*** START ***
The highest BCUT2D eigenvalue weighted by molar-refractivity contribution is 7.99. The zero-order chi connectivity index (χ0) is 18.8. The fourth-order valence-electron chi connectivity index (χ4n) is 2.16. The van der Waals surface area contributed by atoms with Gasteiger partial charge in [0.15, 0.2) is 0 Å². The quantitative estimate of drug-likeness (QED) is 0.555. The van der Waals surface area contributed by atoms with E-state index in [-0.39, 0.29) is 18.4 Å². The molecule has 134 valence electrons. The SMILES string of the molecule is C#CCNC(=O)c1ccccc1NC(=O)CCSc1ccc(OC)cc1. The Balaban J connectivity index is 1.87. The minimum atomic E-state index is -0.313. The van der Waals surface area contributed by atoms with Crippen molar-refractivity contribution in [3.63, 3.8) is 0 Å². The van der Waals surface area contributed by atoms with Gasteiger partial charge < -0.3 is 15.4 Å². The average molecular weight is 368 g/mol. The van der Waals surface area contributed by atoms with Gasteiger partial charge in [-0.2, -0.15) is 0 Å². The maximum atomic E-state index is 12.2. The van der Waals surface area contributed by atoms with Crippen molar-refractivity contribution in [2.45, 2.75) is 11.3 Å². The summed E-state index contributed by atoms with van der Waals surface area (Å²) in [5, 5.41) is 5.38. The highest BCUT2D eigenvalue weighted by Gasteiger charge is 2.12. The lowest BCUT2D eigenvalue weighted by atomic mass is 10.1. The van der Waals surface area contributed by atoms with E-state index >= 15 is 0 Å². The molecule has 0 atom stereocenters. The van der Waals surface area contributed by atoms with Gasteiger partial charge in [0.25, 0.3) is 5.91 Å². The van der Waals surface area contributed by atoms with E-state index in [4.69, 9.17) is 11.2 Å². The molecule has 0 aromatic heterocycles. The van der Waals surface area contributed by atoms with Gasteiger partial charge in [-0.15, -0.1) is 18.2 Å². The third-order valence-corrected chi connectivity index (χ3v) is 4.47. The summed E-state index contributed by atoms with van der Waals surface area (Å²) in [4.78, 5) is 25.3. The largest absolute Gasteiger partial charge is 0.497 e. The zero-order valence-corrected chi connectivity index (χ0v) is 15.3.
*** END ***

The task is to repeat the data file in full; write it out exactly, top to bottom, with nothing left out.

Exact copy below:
The highest BCUT2D eigenvalue weighted by molar-refractivity contribution is 7.99. The zero-order chi connectivity index (χ0) is 18.8. The fourth-order valence-electron chi connectivity index (χ4n) is 2.16. The van der Waals surface area contributed by atoms with Gasteiger partial charge in [0.15, 0.2) is 0 Å². The quantitative estimate of drug-likeness (QED) is 0.555. The van der Waals surface area contributed by atoms with E-state index in [-0.39, 0.29) is 18.4 Å². The molecule has 134 valence electrons. The SMILES string of the molecule is C#CCNC(=O)c1ccccc1NC(=O)CCSc1ccc(OC)cc1. The Balaban J connectivity index is 1.87. The minimum atomic E-state index is -0.313. The van der Waals surface area contributed by atoms with Crippen molar-refractivity contribution in [3.63, 3.8) is 0 Å². The van der Waals surface area contributed by atoms with Gasteiger partial charge < -0.3 is 15.4 Å². The average molecular weight is 368 g/mol. The van der Waals surface area contributed by atoms with Gasteiger partial charge in [-0.2, -0.15) is 0 Å². The maximum atomic E-state index is 12.2. The van der Waals surface area contributed by atoms with Crippen molar-refractivity contribution in [2.45, 2.75) is 11.3 Å². The summed E-state index contributed by atoms with van der Waals surface area (Å²) in [5, 5.41) is 5.38. The highest BCUT2D eigenvalue weighted by Gasteiger charge is 2.12. The lowest BCUT2D eigenvalue weighted by atomic mass is 10.1. The van der Waals surface area contributed by atoms with E-state index >= 15 is 0 Å². The molecule has 0 atom stereocenters. The van der Waals surface area contributed by atoms with Gasteiger partial charge in [0.25, 0.3) is 5.91 Å². The van der Waals surface area contributed by atoms with E-state index in [4.69, 9.17) is 11.2 Å². The molecule has 0 aromatic heterocycles. The van der Waals surface area contributed by atoms with Gasteiger partial charge in [-0.15, -0.1) is 18.2 Å². The third-order valence-corrected chi connectivity index (χ3v) is 4.47. The summed E-state index contributed by atoms with van der Waals surface area (Å²) in [4.78, 5) is 25.3. The largest absolute Gasteiger partial charge is 0.497 e. The zero-order valence-corrected chi connectivity index (χ0v) is 15.3.